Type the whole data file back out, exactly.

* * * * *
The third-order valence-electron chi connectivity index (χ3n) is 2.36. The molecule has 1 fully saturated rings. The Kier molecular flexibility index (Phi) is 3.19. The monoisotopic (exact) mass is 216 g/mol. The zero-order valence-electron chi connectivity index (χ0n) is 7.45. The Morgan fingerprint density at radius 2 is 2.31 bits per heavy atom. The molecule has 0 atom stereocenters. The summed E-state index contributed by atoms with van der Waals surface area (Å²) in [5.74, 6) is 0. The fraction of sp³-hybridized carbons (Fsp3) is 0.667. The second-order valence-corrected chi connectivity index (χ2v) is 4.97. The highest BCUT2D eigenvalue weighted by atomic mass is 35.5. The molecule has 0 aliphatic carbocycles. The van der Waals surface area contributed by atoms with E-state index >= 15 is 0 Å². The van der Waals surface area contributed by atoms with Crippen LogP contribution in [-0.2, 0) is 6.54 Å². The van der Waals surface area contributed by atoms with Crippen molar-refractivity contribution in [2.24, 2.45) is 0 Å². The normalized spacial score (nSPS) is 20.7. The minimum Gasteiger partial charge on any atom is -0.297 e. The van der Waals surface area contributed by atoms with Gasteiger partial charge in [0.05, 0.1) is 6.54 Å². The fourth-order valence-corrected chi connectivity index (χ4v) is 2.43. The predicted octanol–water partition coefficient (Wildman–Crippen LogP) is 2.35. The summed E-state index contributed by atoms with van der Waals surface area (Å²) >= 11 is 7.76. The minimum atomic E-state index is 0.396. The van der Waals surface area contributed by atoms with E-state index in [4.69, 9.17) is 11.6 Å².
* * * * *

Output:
The third-order valence-electron chi connectivity index (χ3n) is 2.36. The molecule has 1 fully saturated rings. The Kier molecular flexibility index (Phi) is 3.19. The monoisotopic (exact) mass is 216 g/mol. The zero-order valence-electron chi connectivity index (χ0n) is 7.45. The Morgan fingerprint density at radius 2 is 2.31 bits per heavy atom. The molecule has 0 atom stereocenters. The summed E-state index contributed by atoms with van der Waals surface area (Å²) in [5.74, 6) is 0. The fraction of sp³-hybridized carbons (Fsp3) is 0.667. The second-order valence-corrected chi connectivity index (χ2v) is 4.97. The highest BCUT2D eigenvalue weighted by atomic mass is 35.5. The molecule has 0 aliphatic carbocycles. The van der Waals surface area contributed by atoms with E-state index >= 15 is 0 Å². The van der Waals surface area contributed by atoms with Crippen LogP contribution in [-0.2, 0) is 6.54 Å². The van der Waals surface area contributed by atoms with Crippen molar-refractivity contribution in [2.24, 2.45) is 0 Å². The normalized spacial score (nSPS) is 20.7. The minimum Gasteiger partial charge on any atom is -0.297 e. The van der Waals surface area contributed by atoms with Gasteiger partial charge in [0.05, 0.1) is 6.54 Å². The fourth-order valence-corrected chi connectivity index (χ4v) is 2.43. The predicted octanol–water partition coefficient (Wildman–Crippen LogP) is 2.35. The summed E-state index contributed by atoms with van der Waals surface area (Å²) >= 11 is 7.76. The minimum atomic E-state index is 0.396. The van der Waals surface area contributed by atoms with E-state index in [4.69, 9.17) is 11.6 Å².